Dosewallips Ranger Station, WA
Have you ever wondered about the lived experience of a tree? What’s it like to win the battle for elbow room, for photonic nourishment, to push out endlessly, to strive for just one ring more? Or, similarly, to lose, to be usurped of vertical space, to watch in vain as the sun is forever obscured by a competing trunk. To spend a lifetime putting down roots; to sustain a community of squirrels, an owl’s nest; to mourn a neighbour sacrificed to the mushrooms. Who gets the chair at the head table, the fir or the cedar? Is it the yew that offers comfort when summer turns to fall? When felled, who, really, makes the loudest sound?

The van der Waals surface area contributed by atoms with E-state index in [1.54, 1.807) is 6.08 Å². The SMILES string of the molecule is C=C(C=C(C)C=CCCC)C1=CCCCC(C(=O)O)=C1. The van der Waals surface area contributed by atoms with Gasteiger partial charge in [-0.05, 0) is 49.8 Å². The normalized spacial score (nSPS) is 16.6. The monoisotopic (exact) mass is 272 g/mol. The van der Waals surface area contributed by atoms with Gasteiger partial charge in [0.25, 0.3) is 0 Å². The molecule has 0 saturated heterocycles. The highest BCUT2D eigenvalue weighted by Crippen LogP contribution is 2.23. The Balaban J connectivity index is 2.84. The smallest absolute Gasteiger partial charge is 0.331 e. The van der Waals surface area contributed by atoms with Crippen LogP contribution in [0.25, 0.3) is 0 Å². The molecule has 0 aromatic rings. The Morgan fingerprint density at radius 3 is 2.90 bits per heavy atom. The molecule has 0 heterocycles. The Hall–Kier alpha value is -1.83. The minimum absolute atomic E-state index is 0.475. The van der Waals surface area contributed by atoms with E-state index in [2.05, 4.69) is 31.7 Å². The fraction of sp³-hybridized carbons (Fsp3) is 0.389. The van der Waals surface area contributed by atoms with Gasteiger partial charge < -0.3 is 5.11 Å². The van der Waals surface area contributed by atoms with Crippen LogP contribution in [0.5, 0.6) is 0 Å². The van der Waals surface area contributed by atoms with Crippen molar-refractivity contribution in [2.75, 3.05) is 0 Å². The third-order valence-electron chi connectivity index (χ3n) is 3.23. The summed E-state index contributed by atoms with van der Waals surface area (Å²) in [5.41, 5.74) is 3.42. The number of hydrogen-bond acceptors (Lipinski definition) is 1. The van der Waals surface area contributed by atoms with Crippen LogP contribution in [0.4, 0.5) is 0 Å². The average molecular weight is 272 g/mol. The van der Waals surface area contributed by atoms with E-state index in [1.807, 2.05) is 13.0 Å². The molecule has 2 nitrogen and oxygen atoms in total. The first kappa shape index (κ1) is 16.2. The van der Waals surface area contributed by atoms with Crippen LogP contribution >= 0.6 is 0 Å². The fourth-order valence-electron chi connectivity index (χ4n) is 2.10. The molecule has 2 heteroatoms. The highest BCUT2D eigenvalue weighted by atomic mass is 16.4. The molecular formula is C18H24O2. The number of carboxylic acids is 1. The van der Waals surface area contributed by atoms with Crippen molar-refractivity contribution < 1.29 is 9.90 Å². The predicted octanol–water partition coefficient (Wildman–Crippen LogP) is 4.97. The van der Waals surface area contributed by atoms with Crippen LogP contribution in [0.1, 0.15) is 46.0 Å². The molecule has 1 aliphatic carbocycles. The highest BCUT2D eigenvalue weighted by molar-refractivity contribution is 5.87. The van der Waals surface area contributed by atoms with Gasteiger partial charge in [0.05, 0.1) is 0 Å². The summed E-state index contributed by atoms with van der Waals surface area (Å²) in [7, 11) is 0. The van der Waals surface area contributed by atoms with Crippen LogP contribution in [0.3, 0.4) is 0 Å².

I know, we’re talking about trees here, those senseless machines on the city’s outskirts, endlessly engaging with 11th grade molecular nomenclature. But regarding trees as just lungs but taller is like seeing humans as smart monkeys driven primarily by the demands of ancient patterns. Sure, it’s true that we eat and sleep and piss and fuck, but somewhere in there is a yearning for love and freedom, and saying it in those words only serves to obscure the poetry of the thing, and then what’s the point? I hate evolution for its abstraction, its cold science, its reduction of vocabulary to a language that could never explain waking up to see that day after day of moody cloud have cleared; I hate it because it can’t explain the joy of basking in the sun’s warmth as it rises over the ridgeline and bathes the valley in first light.